We are all linked in a line of genetics and love that each new daughter passes on to their daughter and on and on for many more generations to come. Perhaps, one day in the future, HF will sit, holding her child and think back to her memories of me. This thought is one of the reasons that I try so hard to be active in her life. I work to make every moment count and her life full of tangent moments.
I’ve realized that we don’t have to be doing something BIG to have a lasting moment. It could be as simple as putting together a puzzle or taking silly selfies.
How do you make your moments last? How will your children carry on your legacy?
Just before Christmas my mother-in-law was in a single car accident. Thankfully she survived, but as a result has some partial paralysis in her arms. Chuck, Hila Fay, and I have temporarily moved in with her until we can get a double-wide moved to the farm.
When you arrive at the farm it is almost as if you’ve stepped back in time. The meals are all homemade and ate together with the family all piled up around the solid wood kitchen table. The only internet access is what we get on our phones and the TV is a mere decoration. When there’s a big job to do it’s “all hands on deck”. Everyone pitches in all the while laughing and joking around.
Our evenings are spent sitting in the living room sharing personal (most of the time humorous) stories, visiting, and playing games (charades is a favorite). I have found that many of the modern day appliances, knick-knacks, & gadgets that I thought I HAD to have are not even missed. What really surprised me, though, was how well Hila Fay adjusted. Instead of whining for a movie or fussing because she can’t play on abcmouse.com, she plays outside, creates amazing crafts (I’m not biased at all), and performs musical numbers to entertain us.
The whole situating reminds me just how much God loves us. He has taken a heart-wrenching situating and used it to teach me innumerable lessons: like the importance of family, the benefits of slowing life down, and where real happiness comes from.
Though times are tough right now, and it seems like every time we turn around something else (or someone else) has broken, God reminds me every day that He Is in control. Because of that I know that we can keep trekking along!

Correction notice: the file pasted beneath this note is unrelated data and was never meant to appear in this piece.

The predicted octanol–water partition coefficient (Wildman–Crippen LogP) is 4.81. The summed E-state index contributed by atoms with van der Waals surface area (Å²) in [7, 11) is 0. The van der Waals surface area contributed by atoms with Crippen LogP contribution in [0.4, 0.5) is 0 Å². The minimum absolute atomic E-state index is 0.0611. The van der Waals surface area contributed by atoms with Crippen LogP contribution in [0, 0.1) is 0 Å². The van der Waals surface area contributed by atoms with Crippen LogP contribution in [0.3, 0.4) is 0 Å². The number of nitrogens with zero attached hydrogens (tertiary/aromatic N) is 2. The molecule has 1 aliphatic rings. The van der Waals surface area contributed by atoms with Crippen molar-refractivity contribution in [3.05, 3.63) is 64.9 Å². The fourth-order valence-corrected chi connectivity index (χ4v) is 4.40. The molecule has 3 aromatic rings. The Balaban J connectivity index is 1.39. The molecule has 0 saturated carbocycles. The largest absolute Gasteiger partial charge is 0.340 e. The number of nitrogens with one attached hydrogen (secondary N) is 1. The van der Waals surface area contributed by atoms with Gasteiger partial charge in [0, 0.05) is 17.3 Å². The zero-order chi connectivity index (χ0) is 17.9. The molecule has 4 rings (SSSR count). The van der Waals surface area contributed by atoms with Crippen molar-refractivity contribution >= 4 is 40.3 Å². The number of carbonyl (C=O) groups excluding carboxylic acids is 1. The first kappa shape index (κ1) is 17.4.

Psalms 29:11 HCSB
The Lord gives His people strength; the Lord blesses His people with peace.
With the news of actor Robin Williams’ passing my attention is drawn to the pain he must have endured. I don’t mean the physical. I mean the aching emptiness that surely consumed him as he took his own life. I’m not sure that anyone who has not experienced this type of depression can wholly understand the abyss that one can fall in.
I’m sure that as the next few days and weeks pass there will be some real dialogue about depression and suicide, and I hope that it sparks some thoughtful contemplation. My purpose of this post is not necessarily to bring attention to the issue, Robbin’s act of desperation already did that. My purpose is to try to bring some understanding and compassion to those who have never experienced this enslaving disease and therefore discount or minimize the overwhelming subjugation of depression.
Too many times I have heard people-celebrities, politicians, neighbors, and friends-place the blame solely on the sick. I’ve heard comments like “They just need to get up and stir around” or “It’s all in their head”. I’ve sat by silently as fellow Christians make comments like “They just need to turn to God” or “They are being selfish, life is not all about them. What about their family and friends?” I can promise you, readers, that depression is far more than any of these opinions grasp.
Before I address the above comments, though, let me try and create a visual analogy to help y’all better understand. To me, depression is like a sea-coast fog. Not the kind of fog that we experience here in the south that comes in the early morning morning hours, softly blanketing the fields and slowly floating across the roads. No. Depression is like the thick, clinging fog. The kind that prohibits real vision beyond a foot or two and leaves a damp footprint on everything it touches. This fog lingers for days at a time. It awakens and caresses every one of your scenes and enters you with every breath. The clarity that you once viewed life with is now hazy and blurred and no matter what you do, the fog lingers and clings on.